Museo Reina Sofia, Madrid, 17.10.10
Posted by Lisa Hill on October 18, 2010
Our first full day in Madrid, and we have been busy!
First of all we went to the Museo Reina Sofia, which is the modern art museum, and then we went to the Thyssen-Bornemisza Museum of Art – an extensive private collection donated to the Spanish people by the baroness who felt that art should be shared. To soothe our aching feet, we then took one of those bus tours which whiz around town showing the ‘sights’. What an amazing city this is!
It’s when you spend a day like this admiring the art collections of a city like Madrid – not quite the renowned collections of London or Paris or New York – that you realise that the collections we have in Australia are just a very small part of the wonderful wealth of art works in the world. The Reina Sofia Museum (Spanish Museum of Contemporary Art) is most famous for Picasso’s Guernica but there is much more to it than that. It is superbly well-organised so that even if (like me) you know very little about the important art movements of the 20th century, you can see and understand how they developed.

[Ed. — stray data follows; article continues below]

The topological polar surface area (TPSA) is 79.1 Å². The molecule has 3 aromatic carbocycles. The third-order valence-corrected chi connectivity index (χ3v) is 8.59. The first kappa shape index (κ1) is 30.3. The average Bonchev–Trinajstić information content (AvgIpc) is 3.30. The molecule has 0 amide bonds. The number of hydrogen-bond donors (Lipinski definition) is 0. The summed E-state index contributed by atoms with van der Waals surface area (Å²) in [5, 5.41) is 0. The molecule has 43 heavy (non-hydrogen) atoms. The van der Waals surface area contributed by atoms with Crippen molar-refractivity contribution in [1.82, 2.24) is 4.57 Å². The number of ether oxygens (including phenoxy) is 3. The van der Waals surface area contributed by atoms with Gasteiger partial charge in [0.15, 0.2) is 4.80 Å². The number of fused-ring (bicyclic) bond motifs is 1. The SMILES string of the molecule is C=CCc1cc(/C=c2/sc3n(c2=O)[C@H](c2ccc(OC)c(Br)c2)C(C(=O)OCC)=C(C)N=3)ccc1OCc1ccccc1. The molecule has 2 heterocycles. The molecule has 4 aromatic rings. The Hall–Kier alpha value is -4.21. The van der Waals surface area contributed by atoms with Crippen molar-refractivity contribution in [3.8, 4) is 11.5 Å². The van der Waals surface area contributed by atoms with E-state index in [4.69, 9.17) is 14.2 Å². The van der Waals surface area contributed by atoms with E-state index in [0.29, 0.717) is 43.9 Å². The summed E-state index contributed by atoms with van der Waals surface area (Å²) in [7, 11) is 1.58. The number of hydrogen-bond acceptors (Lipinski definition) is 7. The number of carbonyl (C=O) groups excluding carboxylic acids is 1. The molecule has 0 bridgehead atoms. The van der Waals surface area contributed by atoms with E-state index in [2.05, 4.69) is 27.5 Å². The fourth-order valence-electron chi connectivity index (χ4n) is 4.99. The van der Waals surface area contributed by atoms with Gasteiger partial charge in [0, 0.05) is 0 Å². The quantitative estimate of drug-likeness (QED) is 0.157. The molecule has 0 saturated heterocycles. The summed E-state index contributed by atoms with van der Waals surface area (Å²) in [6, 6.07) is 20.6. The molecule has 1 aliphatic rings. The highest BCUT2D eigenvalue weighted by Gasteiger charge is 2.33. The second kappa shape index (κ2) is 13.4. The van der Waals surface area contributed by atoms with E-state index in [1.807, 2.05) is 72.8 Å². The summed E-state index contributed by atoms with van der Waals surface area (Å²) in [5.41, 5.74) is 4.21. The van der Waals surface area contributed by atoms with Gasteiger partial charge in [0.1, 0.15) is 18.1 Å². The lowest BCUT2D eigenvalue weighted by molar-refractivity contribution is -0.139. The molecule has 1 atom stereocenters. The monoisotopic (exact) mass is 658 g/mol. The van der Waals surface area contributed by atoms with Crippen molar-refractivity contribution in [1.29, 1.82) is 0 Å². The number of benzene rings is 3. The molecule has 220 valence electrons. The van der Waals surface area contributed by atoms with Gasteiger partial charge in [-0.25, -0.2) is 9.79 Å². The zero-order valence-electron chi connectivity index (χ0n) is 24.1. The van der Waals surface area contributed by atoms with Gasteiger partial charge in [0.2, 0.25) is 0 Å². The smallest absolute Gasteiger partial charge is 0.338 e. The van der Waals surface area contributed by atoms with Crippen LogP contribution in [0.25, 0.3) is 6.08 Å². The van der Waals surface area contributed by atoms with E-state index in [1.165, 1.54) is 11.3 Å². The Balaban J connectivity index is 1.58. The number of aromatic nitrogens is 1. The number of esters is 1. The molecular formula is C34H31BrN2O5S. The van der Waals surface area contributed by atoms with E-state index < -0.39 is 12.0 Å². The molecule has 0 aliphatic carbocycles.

Of all of these the movement I found most interesting was the one called Torremos(?) which was an art movement focussed on the human relationship with the land. Blobs of paint which never made sense to me before are symbols of those ancient mother-earth fertility symbols that we have seen in museums – and the painting always has its symbol ‘rooted to the earth’. So in their own weird way they celebrate the way we depend on mother earth. I rather liked them.
There are also sobering works from the period of the Spanish Civil War. From what little we have seen of Spain so far, the Spanish seem far more keen on their ancient history than on their more recent painful past. As Giles Tremlett says in his book Ghosts of Spain there has been a kind of national silence about the Civil War in Spain – no Truth and Reconciliation Commission, no War Crimes Tribunals and no commemorations for the losing side. We have been to San Sebastian, to Bilbao and to Avila and not seen any memorials about it anywhere. But here in Madrid, at least in this art gallery, we have seen poignant posters beseeching the international community for help, and photographs and paintings that document some of the horrors of the war that I know about from reading works of literature: Homage to Catalonia by George Orwell, and For Whom the Bell Tolls by Ernest Hemingway. I don’t suppose these books were available in Spain under Franco, and anyway they were written by outsiders. I wonder what young Spaniards read to learn about this war now?
From the very modern to the historic, we then went to the Thyssen-Bornemisza Museum of Art. More about that in my next post, I’m off to dinner.